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Should I take a Counteroffer?

Employees leave their jobs for a variety of reasons: long working hours, management issues, company re-structuring, job discontentment, etc.

Although the reason(s) varies from person to person, one thing remains pretty consistent and predictable – the anticipated counteroffer. At first glance, the pay bump may seem attractive and enticing. However, there is one major red flag when employees accept counteroffers – the employee was ready to leave the organization and the only thing that kept them was a wage increase. Is that really sufficient to keep them onboard long-term? Does that change their “why”, their true motivation(s) for leaving?

There are many differing views on whether or not to accept counteroffers. But first, why do people take counteroffers?

Why Do People Take Counteroffers?

People accept counteroffers because it's simply easier. You are not required to relocate and adjust to a new workplace. You aren’t the newest kid on the block surrounded by many new faces. You don’t have to prove yourself and what you bring to the table. You'll be performing the same job you've always done at your employer for a higher salary if you stay.

Change can be intimidating when it's staring you in the face since we are creatures of habit. Why would you want to change jobs if you can stay with what you know and avoid the probable, some might say, inevitable stress of doing so?

According to research though, 90 percent of employees who accept a counteroffer depart after one year. What does this actually tell us? Is the pay bump really sufficient? Perhaps this demonstrates that money isn't always enough to solve the problems that drove you to seek a new career in the first place.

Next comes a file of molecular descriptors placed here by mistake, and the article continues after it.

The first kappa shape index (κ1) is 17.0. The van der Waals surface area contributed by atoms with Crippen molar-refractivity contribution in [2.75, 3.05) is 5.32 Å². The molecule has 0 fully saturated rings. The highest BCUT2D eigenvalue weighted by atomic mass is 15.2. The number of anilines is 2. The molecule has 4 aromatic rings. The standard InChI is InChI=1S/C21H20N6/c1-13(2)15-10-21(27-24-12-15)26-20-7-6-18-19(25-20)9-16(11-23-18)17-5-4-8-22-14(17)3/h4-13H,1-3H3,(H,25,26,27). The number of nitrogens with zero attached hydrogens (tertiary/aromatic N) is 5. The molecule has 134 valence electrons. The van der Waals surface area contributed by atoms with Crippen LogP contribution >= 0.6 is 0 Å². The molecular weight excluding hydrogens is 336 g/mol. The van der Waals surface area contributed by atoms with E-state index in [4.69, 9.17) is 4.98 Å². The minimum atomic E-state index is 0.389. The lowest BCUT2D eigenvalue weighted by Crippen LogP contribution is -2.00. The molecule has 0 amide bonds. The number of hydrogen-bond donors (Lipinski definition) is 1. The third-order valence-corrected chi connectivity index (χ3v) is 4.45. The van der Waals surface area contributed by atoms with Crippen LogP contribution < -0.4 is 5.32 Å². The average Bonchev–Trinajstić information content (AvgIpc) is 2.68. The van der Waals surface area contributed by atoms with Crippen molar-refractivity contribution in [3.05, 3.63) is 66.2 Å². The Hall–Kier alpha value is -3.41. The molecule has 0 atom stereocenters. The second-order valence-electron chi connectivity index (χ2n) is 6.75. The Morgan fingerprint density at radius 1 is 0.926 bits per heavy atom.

Disadvantages of Taking Counteroffers

The relationship between you and your employer can become strained

Accepting a counteroffer is likely to jeopardize your current employment connection. You've just told your employer you're quitting and are only staying because they promised you more money; this may lead them to doubt your commitment and whether you'll depart if a better offer comes along. Accepting a counteroffer causes most employees to feel "pushed out" of their existing company. Companies may even establish a contingency plan and begin looking for someone to cover your position before you can obtain a better offer.

You miss out on a new job opportunity

Something about your current employer, job outlook, or the job itself is causing you to be discontent. You’ve already decided that seeking out new employment is the better option for you at this point. So why stay with your current employer in exchange for a salary boost when alternatively, moving on to a new firm could propel your career forward? Or, improve your technical acumen by exposing you to new technologies? Or, provide an additional incentive you don’t already receive? Your new employer will provide you with new opportunities and new challenges at the very least, so you should take advantage of that! Settling for a counteroffer is not the wisest choice for your personal and professional growth.

You risk your contentment

Only 12% of employees leave for financial reasons. Chances are, you're seeking a new job for reasons other than money, and these reasons will not suddenly disappear just because your pay is now greater. Why did you wish to leave to begin with? You should carefully consider your original motives and whether the raise in compensation is sufficient to keep you pleased at your current job.

As a leading recruiting agency, The Denzel Group has seen employees accept and reject counteroffers. Ultimately, the choice is yours, but from what we’ve seen (and it’s been a lot!), those whom have rejected counteroffers have more success in the long-term.

Questioning what you should do? We’re here to help, so don’t hesitate to contact us for more insight on this topic.



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